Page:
alexa Disruption of caveolae blocks ischemic preconditioning-mediated S-nitrosylation of mitochondrial proteins.
Medicine

Medicine

Translational Medicine

Author(s): Sun J, Kohr MJ, Nguyen T, Aponte AM, Connelly PS,

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Abstract AIMS: Nitric oxide (NO) and protein S-nitrosylation (SNO) play important roles in ischemic preconditioning (IPC)-induced cardioprotection. Mitochondria are key regulators of preconditioning, and most proteins showing an increase in SNO with IPC are mitochondrial. The aim of this study was to address how IPC transduces NO/SNO signaling to mitochondria in the heart. RESULTS: In this study using Langendorff perfused mouse hearts, we found that IPC-induced cardioprotection was blocked by treatment with either N-nitro-L-arginine methyl ester (L-NAME, a constitutive NO synthase inhibitor), ascorbic acid (a reducing agent to decompose SNO), or methyl-?-cyclodextrin (M?CD, a cholesterol sequestering agent to disrupt caveolae). IPC not only activated AKT/eNOS signaling but also led to translocation of eNOS to mitochondria. M?CD treatment disrupted caveolar structure, leading to dissociation of eNOS from caveolin-3 and blockade of IPC-induced activation of the AKT/eNOS signaling pathway. A significant increase in mitochondrial SNO was found in IPC hearts compared to perfusion control, and the disruption of caveolae by M?CD treatment not only abolished IPC-induced cardioprotection, but also blocked the IPC-induced increase in SNO. INNOVATION: These results provide mechanistic insight into how caveolae/eNOS/NO/SNO signaling mediates cardioprotection induced by IPC. CONCLUSION: Altogether these results suggest that caveolae transduce eNOS/NO/SNO cardioprotective signaling in the heart.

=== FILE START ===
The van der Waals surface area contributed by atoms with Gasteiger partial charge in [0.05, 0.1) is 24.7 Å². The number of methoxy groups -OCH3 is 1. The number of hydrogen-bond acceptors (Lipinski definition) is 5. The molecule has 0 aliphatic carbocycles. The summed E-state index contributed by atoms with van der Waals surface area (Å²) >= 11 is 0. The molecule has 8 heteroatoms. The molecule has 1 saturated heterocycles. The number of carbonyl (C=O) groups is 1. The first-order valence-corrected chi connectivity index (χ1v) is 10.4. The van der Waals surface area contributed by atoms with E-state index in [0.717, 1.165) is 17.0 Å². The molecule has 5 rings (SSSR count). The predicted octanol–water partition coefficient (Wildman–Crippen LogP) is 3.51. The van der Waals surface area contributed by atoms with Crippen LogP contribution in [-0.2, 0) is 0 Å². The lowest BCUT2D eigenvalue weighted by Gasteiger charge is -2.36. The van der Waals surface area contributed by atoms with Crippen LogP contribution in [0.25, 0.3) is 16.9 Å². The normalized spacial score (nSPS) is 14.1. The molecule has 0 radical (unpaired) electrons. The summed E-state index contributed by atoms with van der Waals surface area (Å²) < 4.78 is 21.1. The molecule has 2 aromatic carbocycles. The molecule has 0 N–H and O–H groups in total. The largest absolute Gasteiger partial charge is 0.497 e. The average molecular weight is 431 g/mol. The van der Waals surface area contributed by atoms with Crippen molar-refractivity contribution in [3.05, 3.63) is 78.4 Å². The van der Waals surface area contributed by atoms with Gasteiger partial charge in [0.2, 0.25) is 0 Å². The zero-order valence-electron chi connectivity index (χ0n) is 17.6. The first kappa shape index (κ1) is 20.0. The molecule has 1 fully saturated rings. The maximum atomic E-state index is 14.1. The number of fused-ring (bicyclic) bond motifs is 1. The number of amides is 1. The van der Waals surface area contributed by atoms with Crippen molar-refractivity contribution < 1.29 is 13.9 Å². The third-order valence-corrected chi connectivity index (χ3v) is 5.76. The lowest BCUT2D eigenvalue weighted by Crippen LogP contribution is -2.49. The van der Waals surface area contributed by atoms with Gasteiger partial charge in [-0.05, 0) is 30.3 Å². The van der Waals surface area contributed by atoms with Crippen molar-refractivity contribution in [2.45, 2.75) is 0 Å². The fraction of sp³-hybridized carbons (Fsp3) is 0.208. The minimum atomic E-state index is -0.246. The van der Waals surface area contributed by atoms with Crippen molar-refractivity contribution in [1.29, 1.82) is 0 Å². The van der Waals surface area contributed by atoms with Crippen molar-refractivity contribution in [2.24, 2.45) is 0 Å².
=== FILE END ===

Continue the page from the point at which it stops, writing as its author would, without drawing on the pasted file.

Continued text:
This article was published in Antioxid Redox Signal and referenced in Translational Medicine

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